Marissa Clifford at Curbed: “Want to watch street life unfold outside of New York’s Metropolitan Museum of Art, long after it’s closed for the day? Or uncover the hidden ways both tourists and locals alike use Manhattan’s most famous landmarks? Now you can, all thanks to the power of data.
Urban Pulse, open-source software developed at NYU’s Tandon School of Engineering, uses data to create a map that visualizes how people move through cities. From Urban Pulse’s interface, you can observe, for example, how tourists navigate Central Park.
Sociologists Robert Park and Ernest Burgess, who worked in the early years of the 20th century, developed a theory of urban environments that used the human body as an organizing analogy: They likened the mundane processes of everyday urban life (things like phone calls and taxi rides) to the heartbeat. Urban Pulse brings that analogy into the 21st century, replacing statistics about phone calls with social media and other digital data.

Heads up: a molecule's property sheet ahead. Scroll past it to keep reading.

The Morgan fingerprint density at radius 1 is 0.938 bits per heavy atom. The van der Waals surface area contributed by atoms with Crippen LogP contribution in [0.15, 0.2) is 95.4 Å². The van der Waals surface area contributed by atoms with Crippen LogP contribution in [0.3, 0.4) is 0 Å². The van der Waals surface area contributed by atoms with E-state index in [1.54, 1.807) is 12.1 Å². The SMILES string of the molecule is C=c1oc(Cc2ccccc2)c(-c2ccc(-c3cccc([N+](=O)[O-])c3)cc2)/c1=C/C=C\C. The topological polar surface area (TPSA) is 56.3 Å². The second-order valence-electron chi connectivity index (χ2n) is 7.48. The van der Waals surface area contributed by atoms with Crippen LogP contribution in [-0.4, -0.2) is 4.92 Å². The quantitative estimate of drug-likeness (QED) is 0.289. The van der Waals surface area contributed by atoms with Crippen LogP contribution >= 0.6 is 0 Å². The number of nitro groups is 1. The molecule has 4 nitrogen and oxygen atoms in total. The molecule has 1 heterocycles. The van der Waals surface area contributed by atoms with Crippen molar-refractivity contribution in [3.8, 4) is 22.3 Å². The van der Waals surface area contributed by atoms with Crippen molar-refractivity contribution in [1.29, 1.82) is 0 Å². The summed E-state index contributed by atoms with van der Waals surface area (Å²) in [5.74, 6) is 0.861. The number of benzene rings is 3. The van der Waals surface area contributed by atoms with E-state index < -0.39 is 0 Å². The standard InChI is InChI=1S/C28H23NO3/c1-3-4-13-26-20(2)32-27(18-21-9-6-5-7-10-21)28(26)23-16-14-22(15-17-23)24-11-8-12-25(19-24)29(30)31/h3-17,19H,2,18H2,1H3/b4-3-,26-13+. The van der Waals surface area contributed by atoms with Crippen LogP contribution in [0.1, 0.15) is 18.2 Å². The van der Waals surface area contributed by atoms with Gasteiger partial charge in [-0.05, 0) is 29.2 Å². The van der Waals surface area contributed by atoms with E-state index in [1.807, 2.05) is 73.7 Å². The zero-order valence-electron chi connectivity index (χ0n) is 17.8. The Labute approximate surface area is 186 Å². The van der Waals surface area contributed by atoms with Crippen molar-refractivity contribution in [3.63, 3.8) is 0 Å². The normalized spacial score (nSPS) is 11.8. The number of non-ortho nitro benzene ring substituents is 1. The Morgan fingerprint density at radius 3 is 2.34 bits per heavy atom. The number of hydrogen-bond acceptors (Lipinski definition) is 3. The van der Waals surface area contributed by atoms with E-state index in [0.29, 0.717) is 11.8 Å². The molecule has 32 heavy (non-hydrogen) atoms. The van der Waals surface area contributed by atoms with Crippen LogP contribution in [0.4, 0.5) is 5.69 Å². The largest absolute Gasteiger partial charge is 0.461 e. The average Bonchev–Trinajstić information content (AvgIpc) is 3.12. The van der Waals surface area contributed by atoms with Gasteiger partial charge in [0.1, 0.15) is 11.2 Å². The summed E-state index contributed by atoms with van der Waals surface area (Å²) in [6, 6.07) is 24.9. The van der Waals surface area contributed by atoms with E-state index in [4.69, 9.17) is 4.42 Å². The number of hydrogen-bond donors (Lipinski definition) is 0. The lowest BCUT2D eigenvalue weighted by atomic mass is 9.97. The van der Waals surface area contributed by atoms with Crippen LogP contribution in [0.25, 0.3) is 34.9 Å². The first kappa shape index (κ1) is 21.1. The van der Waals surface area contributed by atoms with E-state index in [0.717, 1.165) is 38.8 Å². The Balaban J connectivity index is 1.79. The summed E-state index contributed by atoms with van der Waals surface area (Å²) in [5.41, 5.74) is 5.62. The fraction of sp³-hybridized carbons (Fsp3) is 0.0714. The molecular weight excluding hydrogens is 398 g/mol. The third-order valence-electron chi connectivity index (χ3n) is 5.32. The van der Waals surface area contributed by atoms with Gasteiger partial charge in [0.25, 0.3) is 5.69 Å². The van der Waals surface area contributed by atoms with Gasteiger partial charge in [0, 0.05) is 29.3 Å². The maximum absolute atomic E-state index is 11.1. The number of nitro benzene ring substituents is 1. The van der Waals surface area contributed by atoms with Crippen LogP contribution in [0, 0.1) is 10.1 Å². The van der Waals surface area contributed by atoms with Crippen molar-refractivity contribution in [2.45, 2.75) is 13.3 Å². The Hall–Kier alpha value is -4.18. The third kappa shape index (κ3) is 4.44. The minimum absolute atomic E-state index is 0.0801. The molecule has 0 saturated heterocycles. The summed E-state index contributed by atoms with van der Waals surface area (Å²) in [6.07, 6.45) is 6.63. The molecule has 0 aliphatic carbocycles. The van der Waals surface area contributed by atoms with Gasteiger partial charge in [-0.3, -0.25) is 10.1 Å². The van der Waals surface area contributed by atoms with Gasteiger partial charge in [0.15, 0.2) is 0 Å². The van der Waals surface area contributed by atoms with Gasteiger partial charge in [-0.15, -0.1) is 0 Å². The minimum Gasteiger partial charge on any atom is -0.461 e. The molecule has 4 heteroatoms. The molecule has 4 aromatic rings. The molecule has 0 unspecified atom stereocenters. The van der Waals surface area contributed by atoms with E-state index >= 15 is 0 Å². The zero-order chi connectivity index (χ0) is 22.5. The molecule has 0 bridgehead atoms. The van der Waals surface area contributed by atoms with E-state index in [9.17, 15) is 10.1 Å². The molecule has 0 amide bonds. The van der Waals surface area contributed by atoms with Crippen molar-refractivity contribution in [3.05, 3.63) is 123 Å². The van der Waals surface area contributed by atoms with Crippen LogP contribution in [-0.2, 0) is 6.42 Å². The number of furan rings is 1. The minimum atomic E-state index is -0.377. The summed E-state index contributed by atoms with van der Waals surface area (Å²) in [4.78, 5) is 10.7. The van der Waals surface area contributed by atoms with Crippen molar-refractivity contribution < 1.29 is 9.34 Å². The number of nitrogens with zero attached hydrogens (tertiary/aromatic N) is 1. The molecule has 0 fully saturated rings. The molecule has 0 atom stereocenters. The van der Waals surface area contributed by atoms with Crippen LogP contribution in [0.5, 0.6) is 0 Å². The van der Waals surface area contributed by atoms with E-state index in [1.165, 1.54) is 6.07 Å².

Essentially, Urban Pulse is a dynamic, comparative heat map. And the hot spots on the map are made up of what the research team dubbed “pulses” and “beats,” terminology that was inspired by Park and Burgess’s original analogy.
But Urban Pulse’s findings don’t simply reinforce what we already know about cities. By pinpointing how, when, and by whom city spaces are most often used, the data has the power to upend our preconceptions about civic space. This has potentially far-reaching implications for urban planners, architects, and city planners.
But what is a “pulse?” And where is that social media data coming from? Simply put, a pulse is a graphic representation of the kinds of open source data that serve as proxies for human activity, like tweets and Flickr uploads. Though Urban Pulse currently only uses data from Flickr and Twitter, it is free to download on GitHub, and its creators are hoping to see a wider variety of data types input by the open source community….(More)”.